3 Copywriting Tips for Writers
Promoting ourselves as authors is one of the hardest things for writers to do. There's that self-doubt that tells us we're not good enough, that our readers couldn't possible care about us and what we do. And then there's the fear that our readership will stay stagnate or start decaying like a dead sow.
I've talked about battling self-doubt on this blog and I've talked about other areas of resistance as well. All of those forms of resistance can hold us back and keep us from sharing what is important to us.
Despite your thoughts on the matter, readers love to hear from you, and with social media, that is now possible! We think you're celebrities and we look up to you. If you respond to us (Thank you, John Lescroart and James Bell Scott!), we feel special! There's a spark in us that makes us appreciate and admire you even more.
So, it's important for writers to understand that readers really do care about you and they would love to hear from you. Once you understand that, we can move on to how to write your promotional copy for your books.
The reason why that is so important is that it will give you confidence when writing your own promotional materials. The publishing world today isn't what it used to be. Publishers aren't promoting their authors as much as they used to, so most of that burden now lies on the author, you.
It's really difficult to toot your own horn when you feel self-doubt. It's hard to take your experiences and spin it into an engaging biography. Even though we spin words all the time in our novels or short stories, there's something about writing about ourselves that stumps us. What to say? Will readers really be interested in what I have to say?
Tell the self-doubt to go away and get to work! Here are your copywriting tips:
Use that passion you felt when you were writing your book
When you feel passionate about your product (i.e., your book), your confidence and passion show through your promotional copy. What excited you about your book? What intrigued you about your character or the plot line?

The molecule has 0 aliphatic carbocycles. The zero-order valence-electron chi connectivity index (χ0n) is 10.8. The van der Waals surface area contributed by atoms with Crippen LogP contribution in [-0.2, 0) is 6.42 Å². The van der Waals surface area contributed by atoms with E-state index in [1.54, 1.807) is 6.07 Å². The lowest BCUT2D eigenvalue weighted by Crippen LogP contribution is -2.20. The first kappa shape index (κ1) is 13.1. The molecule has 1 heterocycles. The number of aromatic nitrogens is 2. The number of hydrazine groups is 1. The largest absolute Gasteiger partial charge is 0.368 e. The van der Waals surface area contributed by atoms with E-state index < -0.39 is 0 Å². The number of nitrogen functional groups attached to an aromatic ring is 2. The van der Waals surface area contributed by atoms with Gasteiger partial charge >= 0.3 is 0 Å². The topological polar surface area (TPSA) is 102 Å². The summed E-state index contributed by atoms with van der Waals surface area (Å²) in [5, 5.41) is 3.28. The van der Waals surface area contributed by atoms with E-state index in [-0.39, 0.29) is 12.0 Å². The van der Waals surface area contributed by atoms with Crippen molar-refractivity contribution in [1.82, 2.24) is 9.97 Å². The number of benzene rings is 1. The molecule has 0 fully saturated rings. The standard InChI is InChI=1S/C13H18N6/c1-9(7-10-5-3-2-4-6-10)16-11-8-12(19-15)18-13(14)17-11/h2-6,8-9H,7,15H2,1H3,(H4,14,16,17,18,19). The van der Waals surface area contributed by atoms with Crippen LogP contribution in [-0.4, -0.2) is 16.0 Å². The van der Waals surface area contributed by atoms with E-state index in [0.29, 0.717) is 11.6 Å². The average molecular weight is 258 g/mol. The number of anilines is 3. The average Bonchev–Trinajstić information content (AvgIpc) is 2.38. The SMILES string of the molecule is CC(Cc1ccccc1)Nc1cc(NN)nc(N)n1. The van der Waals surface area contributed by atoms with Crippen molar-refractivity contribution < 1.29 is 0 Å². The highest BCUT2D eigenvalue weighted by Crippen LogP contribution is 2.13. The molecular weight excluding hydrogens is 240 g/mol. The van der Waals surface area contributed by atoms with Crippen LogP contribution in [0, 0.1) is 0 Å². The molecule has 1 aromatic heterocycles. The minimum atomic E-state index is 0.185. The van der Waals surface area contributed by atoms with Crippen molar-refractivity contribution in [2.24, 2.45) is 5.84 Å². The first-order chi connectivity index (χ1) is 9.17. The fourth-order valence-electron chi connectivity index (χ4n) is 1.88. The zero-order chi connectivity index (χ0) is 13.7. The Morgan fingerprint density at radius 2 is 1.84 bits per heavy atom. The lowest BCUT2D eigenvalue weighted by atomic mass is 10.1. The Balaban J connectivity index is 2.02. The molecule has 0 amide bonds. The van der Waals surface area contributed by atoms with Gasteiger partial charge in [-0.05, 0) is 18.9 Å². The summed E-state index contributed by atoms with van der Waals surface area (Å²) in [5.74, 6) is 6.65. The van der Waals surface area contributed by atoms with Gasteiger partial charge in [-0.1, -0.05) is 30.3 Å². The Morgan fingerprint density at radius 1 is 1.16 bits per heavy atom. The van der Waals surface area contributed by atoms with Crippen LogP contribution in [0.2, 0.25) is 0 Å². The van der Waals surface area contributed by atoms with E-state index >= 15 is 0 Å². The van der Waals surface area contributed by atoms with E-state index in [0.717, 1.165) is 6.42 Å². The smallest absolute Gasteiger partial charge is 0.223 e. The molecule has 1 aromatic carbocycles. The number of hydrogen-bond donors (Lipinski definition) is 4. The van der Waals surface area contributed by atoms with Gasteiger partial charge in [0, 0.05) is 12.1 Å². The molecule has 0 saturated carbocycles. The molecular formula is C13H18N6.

Figure out what readers want to know
The easiest way to figure out what your readers want to know is to ask them.
But it's hard to ask them if you don't have access to your readers. Do you do book signings or tours? If so, provide feedback cards and encourage your readers to submit them. Maybe you could do a free book drawing for their feedback. Along with that, ask them if it's okay that you email them on occasion or on a weekly or monthly basis.
Another tool to use to find out what your readers want is social media. Send out a tweet asking for feedback. Or create a survey through SurveyMonkey and encourage them to take the poll. Offer some sort of reward or a drawing.
When you know what type of information your readers want from you, you'll have an easier time writing your own promotional materials to promote your book.
Use words that intrigue, entice, or woo
Without lying to get more readers, use strong enticing words that make your readers' eyes widen with awe when they see them. Think of Ralphie in A Christmas Story, how his eyes widen, his mouth opens slightly and the corners start to curl up, and his head starts going up and down slowly when he imagines his teacher giving him at A+ for his themed writing assignment about the Red Ryder BB gun. You want your readers and prospects to get excited about your book when they hear about it. And when they hear about it again and again, they get even more excited.
A great cover will help with the visual effects. There's something about a great cover that just gets us excited. But the words need to continue to pull us in. Use action and vibrant words in your copy. Keep the copy concise and vivid.
Do you have any questions about copywriting tips? If so, leave them in the comments section and I will answer them in future blog posts.